ABOUT BRONX TAILS AND TNR

Our Mission

Bronx Tails Cat Rescue’s mission has always been to improve the lives of feral and stray street cats. From the onset, this has involved as much Trap-Neuter-Return (TNR) as we could cram into our lives, bathrooms, spare rooms or whatever any of us could manage to use when the cats returned from surgery and needed a spot to recover in before they could be safely released. For the first six years of our TNR efforts, we never managed to find the time to figure out and file the paperwork to allow us to become a legitimate 501(c)(3) charity. A few years ago a kind, smart attorney offered to take on the task. Thanks again, Chuck. Our next good idea was to have three of us buy a 3-family house with a basement or garage space that we could dedicate to post-surgery recovery. But this was in 2009 and the Economy said “Nuh-uh. Nope. Don’t think so.” to this plan. But two of us convinced the third would-be homeowner that she could get her own place. A friend found a hovel-for-sale in an unfamiliar neighborhood. There was potential in the hovel and our very generous friends at Classic Restoration ripped, stripped, and refashioned it into a cozy little house with a basement set up to efficiently and comfortably hold cats before and after surgery. Our focus on TNR continues, despite the vagaries of life, crazy weather and the sad fact that there are only 24 hours in a day. Now that we have recovery space – and Lieutenant Lou joined our crew – we have also been able to take in sick and injured street cats and care for them until they are healthy. It is a relief and privilege to be able to take in gravely ill and elderly feral cats so that they might be warm and comfortable in their last few hours, or days. This is our girl Multi’s second winter of “last few days!” We’ve done our best to give many of these cats some comfort when their time came to cross over the “Rainbow Bridge.” We’ve recovered many cats with horrific injuries from cars, raccoons, people, dogs, and everything else that happens in their sometimes perilous lives. We also have a few permanent residents with special needs and conditions that make them unadoptable, but not unlovable. More temporarily (we hope!) in residence and in foster care is an ever-shifting crew of wonderful adoptable cats and kittens just waiting for the right person – please tell your friends! Our fosterers take some of these cats into their homes, treat them like family, and cope with and promote our efforts to link them to forever homes and families. Our efforts to provide medical care to these sick, injured, elderly, and adoptable cats has shrunk the space we have available for TNR recovery. To address this, we are yet again reconfiguring the basement to allow us to do even more TNR in the coming year, in addition to providing care that will relieve the suffering of the sick and injured cats who cross our paths.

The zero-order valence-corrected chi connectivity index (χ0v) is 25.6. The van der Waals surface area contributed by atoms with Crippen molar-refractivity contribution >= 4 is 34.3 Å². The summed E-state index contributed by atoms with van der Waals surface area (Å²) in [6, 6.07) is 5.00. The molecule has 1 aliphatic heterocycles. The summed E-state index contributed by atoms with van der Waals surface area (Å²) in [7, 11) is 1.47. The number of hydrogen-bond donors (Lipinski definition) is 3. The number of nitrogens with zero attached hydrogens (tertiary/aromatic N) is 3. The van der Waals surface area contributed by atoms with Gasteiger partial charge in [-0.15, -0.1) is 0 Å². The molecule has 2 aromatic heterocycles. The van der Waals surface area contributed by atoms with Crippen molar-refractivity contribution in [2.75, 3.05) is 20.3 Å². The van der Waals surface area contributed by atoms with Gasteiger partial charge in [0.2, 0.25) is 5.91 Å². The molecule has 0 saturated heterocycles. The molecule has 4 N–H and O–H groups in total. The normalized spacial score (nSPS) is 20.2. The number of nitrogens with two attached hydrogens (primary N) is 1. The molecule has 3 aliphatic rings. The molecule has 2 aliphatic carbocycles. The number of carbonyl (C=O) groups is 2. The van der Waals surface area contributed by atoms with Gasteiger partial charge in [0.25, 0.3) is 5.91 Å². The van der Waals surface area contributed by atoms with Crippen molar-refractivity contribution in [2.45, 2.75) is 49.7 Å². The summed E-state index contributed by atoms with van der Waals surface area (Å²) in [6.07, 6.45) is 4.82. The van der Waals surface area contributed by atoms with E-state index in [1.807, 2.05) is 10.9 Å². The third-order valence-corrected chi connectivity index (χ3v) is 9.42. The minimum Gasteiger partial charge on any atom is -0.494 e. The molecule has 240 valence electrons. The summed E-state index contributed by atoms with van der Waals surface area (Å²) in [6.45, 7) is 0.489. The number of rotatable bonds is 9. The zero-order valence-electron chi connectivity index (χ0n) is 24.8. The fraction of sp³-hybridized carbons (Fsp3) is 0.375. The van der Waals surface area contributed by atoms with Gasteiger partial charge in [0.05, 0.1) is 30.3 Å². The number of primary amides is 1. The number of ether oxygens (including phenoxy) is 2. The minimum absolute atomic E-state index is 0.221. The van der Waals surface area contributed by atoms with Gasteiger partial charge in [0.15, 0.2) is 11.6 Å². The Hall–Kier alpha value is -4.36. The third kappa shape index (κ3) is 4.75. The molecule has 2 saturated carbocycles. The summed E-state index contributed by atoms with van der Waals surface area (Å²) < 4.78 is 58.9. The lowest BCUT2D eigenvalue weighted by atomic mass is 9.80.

TRAP – NEUTER – RETURN (TNR)

TRAP – NEUTER – RETURN (TNR) is exactly what it sounds like … using humane traps to capture stray (thrown out) or feral (born outside, afraid of people) cats, taking them to the veterinarian to be spayed (girls) or neutered (boys), caring for them for a few days while they recover from surgery, and then returning them to the place where they were trapped. TNR is absolutely the most humane and effective way to control the feral and stray cat population. The volunteers of Bronx Tails feed hundreds of “outside” cats, TNR the cats we find, supply and set up winter shelters for them, teach and assist others with TNR projects, try to find homes for friendly strays, and provide medical care for sick and injured cats when possible.

If you are feeding stray and/or feral cats and are interested in learning how to TNR them, please go to the NYC Feral Cat Initiative’s page for its TNR Certification Workshop & Online Course and sign up for their free TNR workshops. Bronx Tails founders Teresa and Jamie have been instructors for the workshops held in the Bronx. Workshop participants may borrow traps and receive transportation assistance and have their feral cat colonies spayed and neutered for free by the ASPCA. Neighborhood Cats is also a great educational resources about TNR.

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